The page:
Recent research has shown that a new class of mechanical sensor, assembled from biomolecules and which features an
artificial cell membrane as the sensing element, can be used to mimic basic hair cell mechanotransduction in vertebrates.
The work presented in this paper is motivated by the need to increase sensor performance and stability by refining the
methods used to fabricate and connect lipid-encapsulated hydrogels. Inspired by superficial neuromasts found on fish,
three hydrogel materials are compared for their ability to be readily shaped into neuromast-inspired geometries and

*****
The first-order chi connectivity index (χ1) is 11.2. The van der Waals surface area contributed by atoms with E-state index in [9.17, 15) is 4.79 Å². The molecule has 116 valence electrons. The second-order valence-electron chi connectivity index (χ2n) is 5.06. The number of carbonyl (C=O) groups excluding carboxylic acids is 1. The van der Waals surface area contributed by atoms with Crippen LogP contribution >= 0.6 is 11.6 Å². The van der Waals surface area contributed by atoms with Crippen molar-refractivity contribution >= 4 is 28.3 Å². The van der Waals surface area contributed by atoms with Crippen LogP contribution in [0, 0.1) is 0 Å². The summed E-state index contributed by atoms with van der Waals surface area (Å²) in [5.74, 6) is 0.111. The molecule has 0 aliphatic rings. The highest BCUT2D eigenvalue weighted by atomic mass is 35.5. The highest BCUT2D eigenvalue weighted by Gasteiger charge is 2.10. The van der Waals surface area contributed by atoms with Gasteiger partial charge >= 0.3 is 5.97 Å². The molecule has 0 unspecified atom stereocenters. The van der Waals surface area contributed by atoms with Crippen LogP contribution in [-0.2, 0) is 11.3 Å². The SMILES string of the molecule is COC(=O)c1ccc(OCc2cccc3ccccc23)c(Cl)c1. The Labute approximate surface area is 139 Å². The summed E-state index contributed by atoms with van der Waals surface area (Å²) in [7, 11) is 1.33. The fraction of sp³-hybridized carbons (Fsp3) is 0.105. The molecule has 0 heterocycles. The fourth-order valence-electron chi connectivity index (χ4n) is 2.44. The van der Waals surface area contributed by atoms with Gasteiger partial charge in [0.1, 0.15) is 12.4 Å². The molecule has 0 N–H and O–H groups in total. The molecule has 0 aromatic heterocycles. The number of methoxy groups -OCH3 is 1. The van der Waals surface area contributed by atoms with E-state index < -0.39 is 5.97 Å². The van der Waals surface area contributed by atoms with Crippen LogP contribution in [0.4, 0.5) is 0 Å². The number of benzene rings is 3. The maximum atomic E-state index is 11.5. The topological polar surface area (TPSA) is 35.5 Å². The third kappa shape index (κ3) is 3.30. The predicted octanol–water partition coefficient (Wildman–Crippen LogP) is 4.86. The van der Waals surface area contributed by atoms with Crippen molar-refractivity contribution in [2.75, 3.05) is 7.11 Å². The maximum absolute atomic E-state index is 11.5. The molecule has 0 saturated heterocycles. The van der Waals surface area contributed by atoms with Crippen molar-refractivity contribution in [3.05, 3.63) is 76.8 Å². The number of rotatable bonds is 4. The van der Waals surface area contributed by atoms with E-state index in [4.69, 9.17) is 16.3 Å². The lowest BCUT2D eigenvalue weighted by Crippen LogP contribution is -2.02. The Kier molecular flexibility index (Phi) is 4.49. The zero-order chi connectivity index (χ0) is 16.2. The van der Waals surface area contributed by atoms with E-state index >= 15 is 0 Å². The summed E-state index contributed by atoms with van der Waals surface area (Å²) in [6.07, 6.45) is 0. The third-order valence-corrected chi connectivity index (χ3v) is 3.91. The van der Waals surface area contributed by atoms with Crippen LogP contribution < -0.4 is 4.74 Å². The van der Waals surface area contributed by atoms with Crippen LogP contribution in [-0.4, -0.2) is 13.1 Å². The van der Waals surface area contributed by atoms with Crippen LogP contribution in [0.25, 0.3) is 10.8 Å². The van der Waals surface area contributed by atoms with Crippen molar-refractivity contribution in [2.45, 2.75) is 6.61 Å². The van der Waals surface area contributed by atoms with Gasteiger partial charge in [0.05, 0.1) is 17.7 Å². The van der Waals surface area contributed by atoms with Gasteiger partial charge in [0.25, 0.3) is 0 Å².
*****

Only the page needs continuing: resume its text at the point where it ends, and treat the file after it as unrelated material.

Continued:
enable lipid bilayer formation using self-assembly at an oil/water interface. Agarose, polyethylene glycol (PEG,
6kg/mole), and hydroxyethyl methacrylate (HEMA) gel materials are compared. The results of this initial study
determined that UV-curable gel materials such as PEG and HEMA enable more accurate shaping of the gel-needed for
developing a sensor that uses a gel material both for mechanical support and membrane formation-compared to
agarose. However, the lower hydrophobicity of agarose and PEG materials provide a more fluid, water-like environment
for membrane formation-unlike HEMA. In working toward a neuromast-inspired design, a final experiment demonstrates that a bilayer can also be formed directly between two lipid-covered PEG surfaces. These initial results suggest that candidate gel materials with a low hydrophobicity, high fluidity, and a low modulus can be used to provide membrane support.